In Britain, development work on new heavy bombers was slow and at this time a British Purchasing Commission was at work in the USA seeking aircraft to fill the gap. In August 1940, the British Ambassador in Washington DC submitted a list to the US government showing Britain’s most immediate and important requirements; the second item on the list was for 50 Consolidated bombers. The British request was received sympathetically and in October 1940 an agreement was signed releasing twenty B-17 Fortresses and thirty-five B-24 Liberators. The B-17’s were all production models, but the Liberator batch was made up of all the US Army Air Corps order for test aircraft (YB-24) and most of the first production batch (B-24A).
The first B-24 Liberator to reach the UK landed safely at Squires Gate, Blackpool, on 14 March 1941.
Against this background of events and circumstances, No.120 Squadron was reformed at RAF Nutts Corner, Northern Ireland, being charged with the task of operating with this technically advanced aircraft against the U-boat. For the first time, aircraft could now operate far out into the Atlantic and down into the Bay of Biscay, to offer protection to convoys. It could be said that this was the beginning of the end for the U-boat.
On 2 June the first entry in the Squadrons Operations Record Book was made: -
At RAF Station Nutts Corner (Commanding Officer, Group Captain N.A.P. Pritchett), No120 Squadron, formed under authority of HQ Coastal Command. Postgram S/9411/22/23BRG, dated 2 June 1941. Conveying establishment No. WAR/CC/208, dated 1 June 1941. Authority ‘S’ aircraft comprise an initial issue of 9 Liberator aircraft.
On 6 June, Wing Commander W.N. Cummings, DFC. Arrived on posting from No. 204 Squadron to take command of No. 120 Squadron while, two days later three unarmed, unmodified Liberator aircraft (AM913, AM914 and AM922) were flown into Nutts Corner by Colonel McReynolds of the US Army Air Corps and Mr Homer G. Berry, of Consolidate d Aircraft.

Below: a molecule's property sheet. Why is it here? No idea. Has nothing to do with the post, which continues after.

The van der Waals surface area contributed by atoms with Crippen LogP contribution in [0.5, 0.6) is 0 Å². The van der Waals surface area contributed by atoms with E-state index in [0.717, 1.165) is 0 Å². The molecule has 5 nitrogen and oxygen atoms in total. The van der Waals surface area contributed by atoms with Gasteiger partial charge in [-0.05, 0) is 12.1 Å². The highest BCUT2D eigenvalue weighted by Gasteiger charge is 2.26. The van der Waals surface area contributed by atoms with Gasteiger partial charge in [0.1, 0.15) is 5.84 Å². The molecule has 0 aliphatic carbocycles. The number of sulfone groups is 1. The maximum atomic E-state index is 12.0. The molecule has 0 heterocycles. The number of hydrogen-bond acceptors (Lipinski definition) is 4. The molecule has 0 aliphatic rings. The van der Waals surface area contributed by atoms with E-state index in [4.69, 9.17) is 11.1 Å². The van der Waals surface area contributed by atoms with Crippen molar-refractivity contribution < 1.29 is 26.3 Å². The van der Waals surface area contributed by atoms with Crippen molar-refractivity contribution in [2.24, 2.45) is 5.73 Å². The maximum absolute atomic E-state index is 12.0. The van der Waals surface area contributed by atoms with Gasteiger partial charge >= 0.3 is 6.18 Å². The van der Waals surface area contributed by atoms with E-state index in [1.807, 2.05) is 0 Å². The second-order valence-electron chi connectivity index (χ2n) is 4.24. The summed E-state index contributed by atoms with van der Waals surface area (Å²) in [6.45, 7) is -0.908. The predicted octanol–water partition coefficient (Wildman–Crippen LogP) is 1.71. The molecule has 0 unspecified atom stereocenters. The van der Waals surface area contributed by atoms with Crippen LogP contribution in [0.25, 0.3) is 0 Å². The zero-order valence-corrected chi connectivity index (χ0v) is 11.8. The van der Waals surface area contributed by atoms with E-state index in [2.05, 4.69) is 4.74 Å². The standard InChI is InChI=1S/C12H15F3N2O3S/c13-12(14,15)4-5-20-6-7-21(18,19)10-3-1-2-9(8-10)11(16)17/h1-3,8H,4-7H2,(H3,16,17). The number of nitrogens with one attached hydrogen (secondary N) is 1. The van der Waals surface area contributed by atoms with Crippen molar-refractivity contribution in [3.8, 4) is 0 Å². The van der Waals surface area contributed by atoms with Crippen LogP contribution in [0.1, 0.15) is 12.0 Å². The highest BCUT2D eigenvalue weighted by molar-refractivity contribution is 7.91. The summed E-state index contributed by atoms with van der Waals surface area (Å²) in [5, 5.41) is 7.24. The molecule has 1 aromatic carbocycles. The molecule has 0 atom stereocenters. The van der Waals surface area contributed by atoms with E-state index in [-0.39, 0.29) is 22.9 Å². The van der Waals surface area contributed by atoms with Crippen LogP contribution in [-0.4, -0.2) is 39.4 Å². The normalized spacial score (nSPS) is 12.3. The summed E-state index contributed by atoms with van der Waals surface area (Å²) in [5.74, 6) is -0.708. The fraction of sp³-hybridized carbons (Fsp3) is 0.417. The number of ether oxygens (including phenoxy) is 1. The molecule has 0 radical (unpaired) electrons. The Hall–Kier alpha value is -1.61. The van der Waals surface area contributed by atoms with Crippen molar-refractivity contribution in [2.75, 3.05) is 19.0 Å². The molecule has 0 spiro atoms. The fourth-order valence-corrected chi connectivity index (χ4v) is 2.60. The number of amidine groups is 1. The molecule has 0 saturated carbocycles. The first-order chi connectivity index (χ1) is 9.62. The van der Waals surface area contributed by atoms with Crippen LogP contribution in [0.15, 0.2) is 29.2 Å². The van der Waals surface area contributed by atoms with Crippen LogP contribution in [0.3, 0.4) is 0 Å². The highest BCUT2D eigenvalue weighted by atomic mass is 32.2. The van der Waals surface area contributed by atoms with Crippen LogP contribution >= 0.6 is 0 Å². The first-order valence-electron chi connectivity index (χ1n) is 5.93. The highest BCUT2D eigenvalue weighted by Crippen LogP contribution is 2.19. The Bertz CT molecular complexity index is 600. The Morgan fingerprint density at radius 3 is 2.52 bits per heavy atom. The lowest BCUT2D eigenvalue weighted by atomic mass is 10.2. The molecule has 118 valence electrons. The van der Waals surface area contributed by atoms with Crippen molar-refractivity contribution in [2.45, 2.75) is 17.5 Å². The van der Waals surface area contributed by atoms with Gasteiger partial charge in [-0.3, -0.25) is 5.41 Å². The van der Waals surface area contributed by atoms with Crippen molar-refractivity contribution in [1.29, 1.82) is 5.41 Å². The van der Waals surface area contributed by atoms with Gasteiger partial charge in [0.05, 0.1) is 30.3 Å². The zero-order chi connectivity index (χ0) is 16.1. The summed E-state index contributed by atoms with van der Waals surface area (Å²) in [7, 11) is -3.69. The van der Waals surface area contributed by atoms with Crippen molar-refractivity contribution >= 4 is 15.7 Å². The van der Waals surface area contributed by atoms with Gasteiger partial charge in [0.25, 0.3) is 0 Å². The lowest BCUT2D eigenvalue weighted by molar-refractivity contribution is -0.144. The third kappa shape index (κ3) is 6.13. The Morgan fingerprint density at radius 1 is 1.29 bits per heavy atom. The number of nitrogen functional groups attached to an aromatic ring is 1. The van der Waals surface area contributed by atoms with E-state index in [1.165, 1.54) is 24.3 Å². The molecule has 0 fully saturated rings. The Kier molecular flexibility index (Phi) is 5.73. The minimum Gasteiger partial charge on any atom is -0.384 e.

On 7 August 1941 Wing Commander Cummings brought the first operationally modified Liberator – AM928/A, into Nutts Corner from Scottish Aviation, Prestwick, and the Squadron could at last, see the aircraft it was to take into action.
The Squadron officially began operations on 20 September when Flt/Lt. S.J. Harrison and crew in Liberator AM924. D/120 flew an anti-submarine patrol, accompanied by the Commanding Officer, Wg/Cdr. McBratney.
The aircraft left Nutts Corner around mid-day and headed due west through a corridor some ten miles wide running east west from Lough Erne to Baleek in Donegal. The planed task being an anti-submarine sweep out to 28 degrees west followed by a square search of an area and return to base, a round trip of some 17 hours. The weather was bad, with mountainous seas, continuous rain and bad visibility. After ten hours the aircraft was recalled to base.
The Squadrons first action (and that of the B-24 Liberator) came on 4 October 1941 when Fg /Off. T. Llewellyn and crew took off from Nutts Corner at 08:13 hrs flying Liberator AM924. D/120, they were tasked with the anti-submarine escort of convoy OG.75 some 500 miles west of Ireland. A search was carried out for submarines, which had been reported by the Senior Naval officer of the convoy. While carrying out this search a F/W Condor was sighted about one mile away to starboard. The Liberator gave chase, flying at a height of 600ft and was overhauling the Condor at a rate of 35 knots, when at a range of 800yds fire was opened with the front 20mm canons, 184 shells being fired. The Condor turned to starboard into cloud and D/120 turned to port to intercept, when the enemy aircraft came out of the cloud it was 200ft above the Liberator whose rear gunner fired, but he was hampered by the tail fin, the starboard side guns managed to get in a burst of fire at 600yds. The Condor then dived to 300ft but the chase had to be abandoned as the Liberator had received two hits in the engagement and the inner starboard engine had to be feathered. D/120 landed safely back at base at 18:00 hrs.
The squadron went on to sink 14 U-boats during WW2. They were disbanded on 4 June 1945 and reformed on 1 October 1946 when No.160 Squadron was renumbered.
'Yea, Though I Fly Through the Valley of the Shadow of Death, I Shall Fear No Evil. For I am at 50,000 Feet and Climbing.'